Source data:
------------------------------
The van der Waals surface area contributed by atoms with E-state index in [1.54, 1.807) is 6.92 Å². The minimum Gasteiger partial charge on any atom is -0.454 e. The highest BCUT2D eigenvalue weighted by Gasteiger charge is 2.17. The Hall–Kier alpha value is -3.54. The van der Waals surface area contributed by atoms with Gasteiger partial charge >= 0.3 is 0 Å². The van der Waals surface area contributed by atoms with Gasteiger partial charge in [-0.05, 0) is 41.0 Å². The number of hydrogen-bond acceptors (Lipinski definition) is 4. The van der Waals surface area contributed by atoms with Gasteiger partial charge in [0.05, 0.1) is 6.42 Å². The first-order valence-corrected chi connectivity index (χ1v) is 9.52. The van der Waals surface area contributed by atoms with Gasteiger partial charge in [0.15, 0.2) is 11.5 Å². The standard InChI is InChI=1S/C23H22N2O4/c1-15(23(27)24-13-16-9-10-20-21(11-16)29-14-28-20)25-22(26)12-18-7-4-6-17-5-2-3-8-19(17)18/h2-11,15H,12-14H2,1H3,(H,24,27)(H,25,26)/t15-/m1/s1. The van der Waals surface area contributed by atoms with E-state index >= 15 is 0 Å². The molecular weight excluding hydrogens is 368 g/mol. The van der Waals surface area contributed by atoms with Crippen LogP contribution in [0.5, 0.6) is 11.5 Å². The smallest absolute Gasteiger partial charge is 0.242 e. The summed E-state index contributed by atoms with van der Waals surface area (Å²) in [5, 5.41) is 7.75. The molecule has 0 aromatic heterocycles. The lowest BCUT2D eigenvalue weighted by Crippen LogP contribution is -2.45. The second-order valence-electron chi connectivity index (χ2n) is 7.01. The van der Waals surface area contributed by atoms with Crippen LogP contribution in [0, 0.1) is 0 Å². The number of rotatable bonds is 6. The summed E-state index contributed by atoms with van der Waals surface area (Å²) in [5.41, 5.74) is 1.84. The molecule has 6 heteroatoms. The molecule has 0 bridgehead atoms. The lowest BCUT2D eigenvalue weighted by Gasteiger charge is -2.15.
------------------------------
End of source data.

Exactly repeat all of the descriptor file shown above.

The van der Waals surface area contributed by atoms with E-state index in [1.54, 1.807) is 6.92 Å². The minimum Gasteiger partial charge on any atom is -0.454 e. The highest BCUT2D eigenvalue weighted by Gasteiger charge is 2.17. The Hall–Kier alpha value is -3.54. The van der Waals surface area contributed by atoms with Gasteiger partial charge >= 0.3 is 0 Å². The van der Waals surface area contributed by atoms with Gasteiger partial charge in [-0.05, 0) is 41.0 Å². The number of hydrogen-bond acceptors (Lipinski definition) is 4. The van der Waals surface area contributed by atoms with Gasteiger partial charge in [0.05, 0.1) is 6.42 Å². The first-order valence-corrected chi connectivity index (χ1v) is 9.52. The van der Waals surface area contributed by atoms with Gasteiger partial charge in [0.15, 0.2) is 11.5 Å². The standard InChI is InChI=1S/C23H22N2O4/c1-15(23(27)24-13-16-9-10-20-21(11-16)29-14-28-20)25-22(26)12-18-7-4-6-17-5-2-3-8-19(17)18/h2-11,15H,12-14H2,1H3,(H,24,27)(H,25,26)/t15-/m1/s1. The van der Waals surface area contributed by atoms with E-state index >= 15 is 0 Å². The molecular weight excluding hydrogens is 368 g/mol. The van der Waals surface area contributed by atoms with Crippen LogP contribution in [0.5, 0.6) is 11.5 Å². The smallest absolute Gasteiger partial charge is 0.242 e. The summed E-state index contributed by atoms with van der Waals surface area (Å²) in [5, 5.41) is 7.75. The molecule has 0 aromatic heterocycles. The lowest BCUT2D eigenvalue weighted by Crippen LogP contribution is -2.45. The second-order valence-electron chi connectivity index (χ2n) is 7.01. The van der Waals surface area contributed by atoms with Crippen LogP contribution in [0, 0.1) is 0 Å². The number of rotatable bonds is 6. The summed E-state index contributed by atoms with van der Waals surface area (Å²) in [5.41, 5.74) is 1.84. The molecule has 6 heteroatoms. The molecule has 0 bridgehead atoms. The lowest BCUT2D eigenvalue weighted by Gasteiger charge is -2.15.